DragonWave: 2048 QAM for 1 Gbps

Posted by Sam Churchill on

DragonWave today announced it has concluded field tests and confirmed the functionality of higher modulation modes of up to 2048 QAM on its Horizon packet microwave products. The field tests were conducted in Odessa, Ukraine. Deployments and analysis for the field test were done in coordination with DragonWave’s in-country partner UKRCOM and their customer, Intertelecom, one of the largest wireless service providers in the country.

To date, DragonWave has shipped over 800 Horizon links to Intertelecom.

Field testing the higher modulation sceme demonstrated the radios’ ability to transport up to 37 percent more data through existing microwave channels, which lowers the operator’s cost per bit. This testing was combined with dual channel operation and DragonWave’s unique Bandwidth Accelerator feature. The combination of these two features and the higher modulation, offered an increase in capacity of greater than three times to more than 1.3 Gbps in this test.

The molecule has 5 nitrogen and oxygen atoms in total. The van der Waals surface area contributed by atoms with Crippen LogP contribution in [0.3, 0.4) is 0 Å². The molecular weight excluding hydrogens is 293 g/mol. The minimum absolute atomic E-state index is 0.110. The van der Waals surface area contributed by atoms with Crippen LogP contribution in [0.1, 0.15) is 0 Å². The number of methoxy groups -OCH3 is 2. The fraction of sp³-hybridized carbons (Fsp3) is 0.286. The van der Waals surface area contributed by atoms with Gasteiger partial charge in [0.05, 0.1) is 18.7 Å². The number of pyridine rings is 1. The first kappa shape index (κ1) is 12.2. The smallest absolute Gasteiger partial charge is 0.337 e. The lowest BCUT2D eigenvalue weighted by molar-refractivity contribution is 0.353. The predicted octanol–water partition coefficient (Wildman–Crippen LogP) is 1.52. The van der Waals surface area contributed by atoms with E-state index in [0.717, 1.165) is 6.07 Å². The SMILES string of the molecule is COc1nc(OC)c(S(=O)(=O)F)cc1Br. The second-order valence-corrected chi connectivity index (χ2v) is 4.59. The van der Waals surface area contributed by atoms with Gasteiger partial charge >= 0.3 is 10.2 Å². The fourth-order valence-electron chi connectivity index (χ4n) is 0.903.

DragonWave is the first packet microwave supplier to offer 2048 QAM radios. This new capability can be added to existing links through a simple software download. All Horizon packet microwave radios support Hitless Automatic Adaptive Modulation, for increased capacity by using higher modes when link properties permit—even on existing links that have been designed for lower modulation modes.

Quadrature Amplitude Modulation conveys two digital bit streams, by changing (modulating) the amplitudes of two carrier waves. The two carrier waves are out of phase with each other by 90° and are thus called quadrature carriers.

The most common forms are 16-QAM, 64-QAM and 256-QAM. By moving to a higher-order constellation, it is possible to transmit more bits per symbol. However, if the mean energy of the constellation is to remain the same (by way of making a fair comparison), the points must be closer together and are thus more susceptible to noise and other corruption

Posted by Sam Churchill on Monday, September 24th, 2012 at 6:26 am .

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